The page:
The Engineered Adaptability of Sorghum

Many of us are familiar with having syrup on our flapjacks or splurging on the sweeter (but more expensive) real maple syrup. Ever had sorghum syrup? It is similar to molasses and can be quite sweet, to go easy on it until you know what you want. There are other uses for this flowering grain that is in the grass family. Some varieties of this genus can grow as tall as an adult. Sorghum has many uses including cereal and feed for livestock. It also has a way of thwarting evolutionary tales.

Sorghum is drought-resistant. Researchers have seen the relationship between microbes on the roots and how they all adapt to drought conditions.
Sorghum crop near the coastal town of Ayr in central Queensland
Credit: CSIRO /  John Coppi (CC by 3.0)
This stuff is resistant to drought, which is one reason it is popular in many parts of the world. Research on Sorghum bicolor shows that when it detects a drought coming on, it changes its root system to compensate. Microbes on the roots that have had the pleasure of a mutually-beneficial relationship fade away, and other microbes take over. And back again, as needed. Proselytizers of particles-to-plant evolution can only hem and haw, offering no reasonable model or explanation for this activity. Yet again, we see that the Master Engineer has designed something to adapt to its environment.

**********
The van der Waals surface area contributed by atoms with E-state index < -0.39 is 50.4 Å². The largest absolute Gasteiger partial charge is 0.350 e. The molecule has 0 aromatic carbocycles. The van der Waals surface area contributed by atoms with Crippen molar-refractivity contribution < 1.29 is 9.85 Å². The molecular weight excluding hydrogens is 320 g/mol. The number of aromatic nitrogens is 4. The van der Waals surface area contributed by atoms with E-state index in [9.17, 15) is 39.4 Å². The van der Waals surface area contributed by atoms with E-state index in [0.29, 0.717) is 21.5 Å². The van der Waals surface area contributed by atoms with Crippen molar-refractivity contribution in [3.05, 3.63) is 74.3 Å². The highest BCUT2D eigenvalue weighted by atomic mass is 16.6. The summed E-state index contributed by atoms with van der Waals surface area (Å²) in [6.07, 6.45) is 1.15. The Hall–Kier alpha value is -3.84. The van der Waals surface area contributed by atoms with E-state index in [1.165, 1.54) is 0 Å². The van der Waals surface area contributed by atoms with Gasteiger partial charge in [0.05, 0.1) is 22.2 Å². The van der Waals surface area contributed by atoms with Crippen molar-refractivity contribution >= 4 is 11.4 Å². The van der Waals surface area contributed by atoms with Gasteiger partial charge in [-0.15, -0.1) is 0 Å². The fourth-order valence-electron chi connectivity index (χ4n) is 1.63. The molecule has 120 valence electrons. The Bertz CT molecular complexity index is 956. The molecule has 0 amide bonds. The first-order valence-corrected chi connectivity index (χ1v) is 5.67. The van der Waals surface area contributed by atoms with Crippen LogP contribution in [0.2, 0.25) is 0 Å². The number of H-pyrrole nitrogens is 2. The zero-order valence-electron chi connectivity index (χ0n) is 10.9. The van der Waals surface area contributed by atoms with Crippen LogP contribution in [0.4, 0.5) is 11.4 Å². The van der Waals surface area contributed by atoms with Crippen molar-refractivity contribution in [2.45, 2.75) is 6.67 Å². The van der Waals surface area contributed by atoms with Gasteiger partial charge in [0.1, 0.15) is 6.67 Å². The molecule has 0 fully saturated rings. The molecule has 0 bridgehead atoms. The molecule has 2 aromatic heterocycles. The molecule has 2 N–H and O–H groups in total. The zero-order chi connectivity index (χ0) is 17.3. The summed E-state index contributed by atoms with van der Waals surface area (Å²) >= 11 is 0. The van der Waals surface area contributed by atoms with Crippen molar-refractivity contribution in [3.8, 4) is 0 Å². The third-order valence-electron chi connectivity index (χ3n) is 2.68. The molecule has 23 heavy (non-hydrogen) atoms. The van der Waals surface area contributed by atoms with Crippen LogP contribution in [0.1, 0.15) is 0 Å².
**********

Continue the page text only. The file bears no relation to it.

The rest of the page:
The drought tolerance of a popular grain, sorghum, makes it an important global food crop. A recent study finds that sorghum manipulates soil conditions to promote a beneficial change in the microbes living on its roots when water is scarce. The complex systems conferring such tight cooperation between plants and microbes point to a wise Creator for their origin far more reasonably than the mystical scenarios invoking strong “positive” and “negative” selection events offered by the researchers.
To read the rest, click on "Sorghum and Bacteria Cooperative Design".